In retrospect, this is hardly a surprise. Petraeus is a four-star general, by all accounts a brilliant man, and a professional student of counterinsurgency. He's keenly aware of the value of both the media and public opinion, and he did what any counterinsurgency expert would have counseled in his circumstances: he unleashed a hearts-and-minds campaign aimed at opinion makers and politicians. For months the military transports to Baghdad have been stuffed with analysts and congress members, and every one of them has gotten a full court press of carefully planned and scripted presentations, tightly controlled visits to favored units, and assorted dollops of "classified" information designed to flatter his guests and substantiate his rosy assessments without the inconvenience of having to defend them in public.
And it's worked. Even though there's been no discernable political progress, minimal reconstruction progress, and apparently no genuine decrease in violence, he's managed to convince an awful lot of people that the first doesn't matter, the second is far more widespread than it really is, and the third is the opposite of reality. To get a sense of just how long and how carefully Petraeus has been preparing for his August blitz, consider the following three anecdotes. First up is Thursday's widely reported comment from Rep. Jon Porter about his meetings with Petraeus and Ambassador Ryan Crocker:
"To a person, they said there would be genocide, gas prices in the U.S. would rise to eight or nine dollars a gallon, al-Qaida would continue its expansion, and Iran would take over that portion of the world if we leave," Porter said Wednesday in a phone interview from Las Vegas.Next is a Washington Post article providing a glimpse of Petraeus's meticulous and politically savvy planning:
The sheets of paper seemed to be everywhere the lawmakers went in the Green Zone, distributed to Iraqi officials, U.S. officials and uniformed military of no particular rank. So when Rep. James P. Moran Jr. (D-Va.) asked a soldier last weekend just what he was holding, the congressman was taken aback to find out.Finally there was this tidbit offered up by Andrea Mitchell five months ago when the surge was just getting started:
In the soldier's hand was a thumbnail biography, distributed before each of the congressmen's meetings in Baghdad, which let meeting participants such as that soldier know where each of the lawmakers stands on the war. [See examples here.]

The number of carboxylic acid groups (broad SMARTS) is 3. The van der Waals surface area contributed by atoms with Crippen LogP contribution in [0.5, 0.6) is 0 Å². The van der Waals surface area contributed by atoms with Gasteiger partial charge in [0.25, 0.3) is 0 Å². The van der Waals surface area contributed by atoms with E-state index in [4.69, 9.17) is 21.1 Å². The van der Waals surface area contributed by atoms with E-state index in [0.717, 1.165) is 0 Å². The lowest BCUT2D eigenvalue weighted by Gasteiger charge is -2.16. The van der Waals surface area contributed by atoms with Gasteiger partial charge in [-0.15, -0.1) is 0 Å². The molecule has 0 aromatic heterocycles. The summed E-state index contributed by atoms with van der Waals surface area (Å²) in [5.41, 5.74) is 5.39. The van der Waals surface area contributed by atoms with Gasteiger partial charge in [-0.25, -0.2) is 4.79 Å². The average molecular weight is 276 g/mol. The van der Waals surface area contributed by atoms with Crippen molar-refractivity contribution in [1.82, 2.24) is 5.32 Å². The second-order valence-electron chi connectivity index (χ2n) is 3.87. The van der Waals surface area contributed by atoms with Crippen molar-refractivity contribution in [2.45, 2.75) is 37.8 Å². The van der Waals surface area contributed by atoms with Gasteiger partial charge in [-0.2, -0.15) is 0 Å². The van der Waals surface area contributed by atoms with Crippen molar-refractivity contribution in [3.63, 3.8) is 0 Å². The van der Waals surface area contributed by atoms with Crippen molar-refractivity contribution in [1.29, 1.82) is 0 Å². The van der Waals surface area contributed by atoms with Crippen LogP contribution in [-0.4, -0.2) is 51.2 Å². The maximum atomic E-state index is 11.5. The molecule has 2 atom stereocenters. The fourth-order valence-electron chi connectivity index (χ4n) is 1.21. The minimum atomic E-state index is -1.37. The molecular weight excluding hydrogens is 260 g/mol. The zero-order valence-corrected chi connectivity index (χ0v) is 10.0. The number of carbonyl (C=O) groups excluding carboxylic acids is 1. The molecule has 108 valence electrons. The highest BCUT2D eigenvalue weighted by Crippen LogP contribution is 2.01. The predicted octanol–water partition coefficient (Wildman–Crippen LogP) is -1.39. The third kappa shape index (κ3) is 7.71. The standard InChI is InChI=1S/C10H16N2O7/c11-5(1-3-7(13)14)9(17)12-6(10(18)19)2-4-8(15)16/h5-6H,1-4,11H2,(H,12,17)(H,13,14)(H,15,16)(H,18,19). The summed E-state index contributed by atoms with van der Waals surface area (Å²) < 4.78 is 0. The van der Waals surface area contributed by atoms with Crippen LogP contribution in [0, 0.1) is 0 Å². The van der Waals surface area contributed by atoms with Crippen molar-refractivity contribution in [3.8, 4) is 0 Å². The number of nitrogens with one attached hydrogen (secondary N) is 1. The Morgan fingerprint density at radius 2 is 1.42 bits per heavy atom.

....Just who assembled them is not clear. E-mails to U.S. Central Command's public affairs office in Baghdad this week went unanswered.
"I had never seen that in the past. That's new," said Porter, who was on his fourth trip to Iraq. "Now I want to see what they're saying about me," he added, when he learned of the contents of his travel companions' rap sheets.
For one, the quotations appeared to be selected to divide the visitors into those who are with the war effort and those who are against.
MITCHELL: Petraeus went to the Republican caucus and told hem, I will have real progress to you by August....The Republicans were against the surge but they felt it was fait accompli, and that they were willing to give Petraeus until August. He told them there will be real progress by August.Five months ago Petraeus was guaranteeing to wavering Republicans that they'd see progress in August, precisely the month when the PR campaign was scheduled to go into high gear. Today he's issuing dire warnings about nine-dollar gas if we leave, circulating bio pages that let his staff know whether they're dealing with friend or foe among visiting congress members, and insisting repeatedly that violence is down in classified briefings where he doesn't have to publicly defend his figures.
If these don't sound like the actions of an honest broker to you, they don't to me either. They sound like elements of a campaign with one overriding purpose: to convince politicians and opinion makers that we're making progress in Iraq regardless of whether we are or not. We're only seeing the results of Petraeus's PR blitzkrieg now, but it's obviously been in the works for months and it's been a smashing success. The general has profoundly outplayed the amateurs on their home turf.
Bravo, general. Well played.